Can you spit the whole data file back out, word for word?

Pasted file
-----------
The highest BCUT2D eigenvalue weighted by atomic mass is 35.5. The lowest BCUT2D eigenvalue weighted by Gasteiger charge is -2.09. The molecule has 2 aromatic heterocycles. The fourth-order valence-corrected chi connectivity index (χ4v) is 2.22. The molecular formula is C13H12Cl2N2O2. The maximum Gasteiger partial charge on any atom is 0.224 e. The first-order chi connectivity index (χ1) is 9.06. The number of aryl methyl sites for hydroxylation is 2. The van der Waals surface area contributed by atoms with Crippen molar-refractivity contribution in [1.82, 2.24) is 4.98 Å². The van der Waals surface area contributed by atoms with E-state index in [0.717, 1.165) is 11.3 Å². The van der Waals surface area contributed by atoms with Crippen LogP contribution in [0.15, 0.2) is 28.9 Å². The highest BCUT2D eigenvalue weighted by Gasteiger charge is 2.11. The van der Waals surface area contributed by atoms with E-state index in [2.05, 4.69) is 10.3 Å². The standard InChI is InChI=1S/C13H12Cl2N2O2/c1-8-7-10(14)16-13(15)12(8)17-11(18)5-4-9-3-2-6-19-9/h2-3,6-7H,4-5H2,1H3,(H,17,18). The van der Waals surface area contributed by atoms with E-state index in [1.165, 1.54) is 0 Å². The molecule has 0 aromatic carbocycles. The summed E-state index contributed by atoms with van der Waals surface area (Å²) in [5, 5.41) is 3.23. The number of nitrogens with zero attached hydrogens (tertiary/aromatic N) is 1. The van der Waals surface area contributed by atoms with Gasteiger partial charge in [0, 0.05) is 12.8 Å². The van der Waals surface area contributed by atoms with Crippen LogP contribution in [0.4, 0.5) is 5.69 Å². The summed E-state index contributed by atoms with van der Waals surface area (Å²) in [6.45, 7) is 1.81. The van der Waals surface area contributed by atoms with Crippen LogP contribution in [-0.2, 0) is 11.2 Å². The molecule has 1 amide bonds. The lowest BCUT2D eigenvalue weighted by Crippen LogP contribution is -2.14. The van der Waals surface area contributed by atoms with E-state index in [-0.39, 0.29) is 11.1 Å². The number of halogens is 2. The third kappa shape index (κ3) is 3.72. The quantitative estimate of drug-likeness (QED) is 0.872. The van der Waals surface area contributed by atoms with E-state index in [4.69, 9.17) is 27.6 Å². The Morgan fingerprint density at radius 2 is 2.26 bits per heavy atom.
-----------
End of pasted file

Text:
The highest BCUT2D eigenvalue weighted by atomic mass is 35.5. The lowest BCUT2D eigenvalue weighted by Gasteiger charge is -2.09. The molecule has 2 aromatic heterocycles. The fourth-order valence-corrected chi connectivity index (χ4v) is 2.22. The molecular formula is C13H12Cl2N2O2. The maximum Gasteiger partial charge on any atom is 0.224 e. The first-order chi connectivity index (χ1) is 9.06. The number of aryl methyl sites for hydroxylation is 2. The van der Waals surface area contributed by atoms with Crippen molar-refractivity contribution in [1.82, 2.24) is 4.98 Å². The van der Waals surface area contributed by atoms with E-state index in [0.717, 1.165) is 11.3 Å². The van der Waals surface area contributed by atoms with Crippen LogP contribution in [0.15, 0.2) is 28.9 Å². The highest BCUT2D eigenvalue weighted by Gasteiger charge is 2.11. The van der Waals surface area contributed by atoms with E-state index in [2.05, 4.69) is 10.3 Å². The standard InChI is InChI=1S/C13H12Cl2N2O2/c1-8-7-10(14)16-13(15)12(8)17-11(18)5-4-9-3-2-6-19-9/h2-3,6-7H,4-5H2,1H3,(H,17,18). The van der Waals surface area contributed by atoms with E-state index in [1.165, 1.54) is 0 Å². The molecule has 0 aromatic carbocycles. The summed E-state index contributed by atoms with van der Waals surface area (Å²) in [5, 5.41) is 3.23. The number of nitrogens with zero attached hydrogens (tertiary/aromatic N) is 1. The van der Waals surface area contributed by atoms with Gasteiger partial charge in [0, 0.05) is 12.8 Å². The van der Waals surface area contributed by atoms with Crippen LogP contribution in [0.4, 0.5) is 5.69 Å². The summed E-state index contributed by atoms with van der Waals surface area (Å²) in [6.45, 7) is 1.81. The van der Waals surface area contributed by atoms with Crippen LogP contribution in [-0.2, 0) is 11.2 Å². The molecule has 1 amide bonds. The lowest BCUT2D eigenvalue weighted by Crippen LogP contribution is -2.14. The van der Waals surface area contributed by atoms with E-state index in [-0.39, 0.29) is 11.1 Å². The number of halogens is 2. The third kappa shape index (κ3) is 3.72. The quantitative estimate of drug-likeness (QED) is 0.872. The van der Waals surface area contributed by atoms with E-state index in [4.69, 9.17) is 27.6 Å². The Morgan fingerprint density at radius 2 is 2.26 bits per heavy atom.